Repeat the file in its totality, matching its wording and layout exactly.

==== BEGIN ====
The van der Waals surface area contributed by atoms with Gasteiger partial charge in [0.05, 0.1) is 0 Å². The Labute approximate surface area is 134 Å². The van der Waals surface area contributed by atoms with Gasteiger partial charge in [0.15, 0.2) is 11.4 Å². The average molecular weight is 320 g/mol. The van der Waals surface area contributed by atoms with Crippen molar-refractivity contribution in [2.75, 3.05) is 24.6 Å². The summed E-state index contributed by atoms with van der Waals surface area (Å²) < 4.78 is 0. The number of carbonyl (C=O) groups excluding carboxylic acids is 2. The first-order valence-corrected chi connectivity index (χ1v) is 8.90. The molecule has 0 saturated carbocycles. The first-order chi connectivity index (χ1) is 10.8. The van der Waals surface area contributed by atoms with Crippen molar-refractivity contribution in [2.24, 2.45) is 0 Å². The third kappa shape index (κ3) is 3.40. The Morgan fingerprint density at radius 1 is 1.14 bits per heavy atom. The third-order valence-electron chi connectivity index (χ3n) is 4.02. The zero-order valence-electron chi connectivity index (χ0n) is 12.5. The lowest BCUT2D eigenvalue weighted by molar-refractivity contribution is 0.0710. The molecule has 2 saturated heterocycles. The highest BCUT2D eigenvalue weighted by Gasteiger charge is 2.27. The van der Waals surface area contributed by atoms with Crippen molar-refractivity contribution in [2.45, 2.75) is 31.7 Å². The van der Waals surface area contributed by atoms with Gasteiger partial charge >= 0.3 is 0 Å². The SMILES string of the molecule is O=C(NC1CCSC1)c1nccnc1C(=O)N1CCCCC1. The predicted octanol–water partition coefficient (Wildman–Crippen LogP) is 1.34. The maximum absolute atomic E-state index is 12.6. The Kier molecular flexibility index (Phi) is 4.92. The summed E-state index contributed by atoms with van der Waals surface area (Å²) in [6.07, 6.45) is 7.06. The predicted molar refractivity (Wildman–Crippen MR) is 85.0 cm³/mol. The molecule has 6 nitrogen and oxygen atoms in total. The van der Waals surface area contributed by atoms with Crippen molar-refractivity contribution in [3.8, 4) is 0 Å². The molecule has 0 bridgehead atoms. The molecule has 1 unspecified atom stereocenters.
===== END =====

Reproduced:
The van der Waals surface area contributed by atoms with Gasteiger partial charge in [0.05, 0.1) is 0 Å². The Labute approximate surface area is 134 Å². The van der Waals surface area contributed by atoms with Gasteiger partial charge in [0.15, 0.2) is 11.4 Å². The average molecular weight is 320 g/mol. The van der Waals surface area contributed by atoms with Crippen molar-refractivity contribution in [2.75, 3.05) is 24.6 Å². The summed E-state index contributed by atoms with van der Waals surface area (Å²) < 4.78 is 0. The number of carbonyl (C=O) groups excluding carboxylic acids is 2. The first-order valence-corrected chi connectivity index (χ1v) is 8.90. The molecule has 0 saturated carbocycles. The first-order chi connectivity index (χ1) is 10.8. The van der Waals surface area contributed by atoms with Crippen molar-refractivity contribution in [2.24, 2.45) is 0 Å². The third kappa shape index (κ3) is 3.40. The Morgan fingerprint density at radius 1 is 1.14 bits per heavy atom. The third-order valence-electron chi connectivity index (χ3n) is 4.02. The zero-order valence-electron chi connectivity index (χ0n) is 12.5. The lowest BCUT2D eigenvalue weighted by molar-refractivity contribution is 0.0710. The molecule has 2 saturated heterocycles. The highest BCUT2D eigenvalue weighted by Gasteiger charge is 2.27. The van der Waals surface area contributed by atoms with Crippen molar-refractivity contribution in [2.45, 2.75) is 31.7 Å². The van der Waals surface area contributed by atoms with Gasteiger partial charge >= 0.3 is 0 Å². The SMILES string of the molecule is O=C(NC1CCSC1)c1nccnc1C(=O)N1CCCCC1. The predicted octanol–water partition coefficient (Wildman–Crippen LogP) is 1.34. The maximum absolute atomic E-state index is 12.6. The Kier molecular flexibility index (Phi) is 4.92. The summed E-state index contributed by atoms with van der Waals surface area (Å²) in [6.07, 6.45) is 7.06. The predicted molar refractivity (Wildman–Crippen MR) is 85.0 cm³/mol. The molecule has 6 nitrogen and oxygen atoms in total. The van der Waals surface area contributed by atoms with Crippen molar-refractivity contribution in [3.8, 4) is 0 Å². The molecule has 0 bridgehead atoms. The molecule has 1 unspecified atom stereocenters.